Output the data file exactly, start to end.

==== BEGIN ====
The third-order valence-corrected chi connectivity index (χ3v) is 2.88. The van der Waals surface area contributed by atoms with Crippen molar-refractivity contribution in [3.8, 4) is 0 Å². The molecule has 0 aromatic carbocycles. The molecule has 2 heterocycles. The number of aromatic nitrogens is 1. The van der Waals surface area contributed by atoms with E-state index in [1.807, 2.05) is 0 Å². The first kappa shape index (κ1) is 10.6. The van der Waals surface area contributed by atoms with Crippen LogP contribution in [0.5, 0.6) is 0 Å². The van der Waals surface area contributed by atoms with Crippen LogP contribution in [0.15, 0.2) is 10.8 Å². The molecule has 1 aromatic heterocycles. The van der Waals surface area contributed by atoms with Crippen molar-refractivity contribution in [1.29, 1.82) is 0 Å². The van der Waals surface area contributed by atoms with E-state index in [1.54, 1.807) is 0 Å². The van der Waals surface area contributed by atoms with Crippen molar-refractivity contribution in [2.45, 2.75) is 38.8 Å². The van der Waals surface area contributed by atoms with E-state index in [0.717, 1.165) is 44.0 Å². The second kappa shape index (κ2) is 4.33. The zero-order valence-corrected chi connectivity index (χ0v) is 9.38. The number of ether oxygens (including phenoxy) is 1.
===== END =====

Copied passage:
The third-order valence-corrected chi connectivity index (χ3v) is 2.88. The van der Waals surface area contributed by atoms with Crippen molar-refractivity contribution in [3.8, 4) is 0 Å². The molecule has 0 aromatic carbocycles. The molecule has 2 heterocycles. The number of aromatic nitrogens is 1. The van der Waals surface area contributed by atoms with E-state index in [1.807, 2.05) is 0 Å². The first kappa shape index (κ1) is 10.6. The van der Waals surface area contributed by atoms with Crippen LogP contribution in [0.5, 0.6) is 0 Å². The van der Waals surface area contributed by atoms with Crippen LogP contribution in [0.15, 0.2) is 10.8 Å². The molecule has 1 aromatic heterocycles. The van der Waals surface area contributed by atoms with Crippen molar-refractivity contribution in [1.29, 1.82) is 0 Å². The van der Waals surface area contributed by atoms with E-state index in [1.54, 1.807) is 0 Å². The van der Waals surface area contributed by atoms with Crippen molar-refractivity contribution in [2.45, 2.75) is 38.8 Å². The van der Waals surface area contributed by atoms with E-state index in [0.717, 1.165) is 44.0 Å². The second kappa shape index (κ2) is 4.33. The zero-order valence-corrected chi connectivity index (χ0v) is 9.38. The number of ether oxygens (including phenoxy) is 1.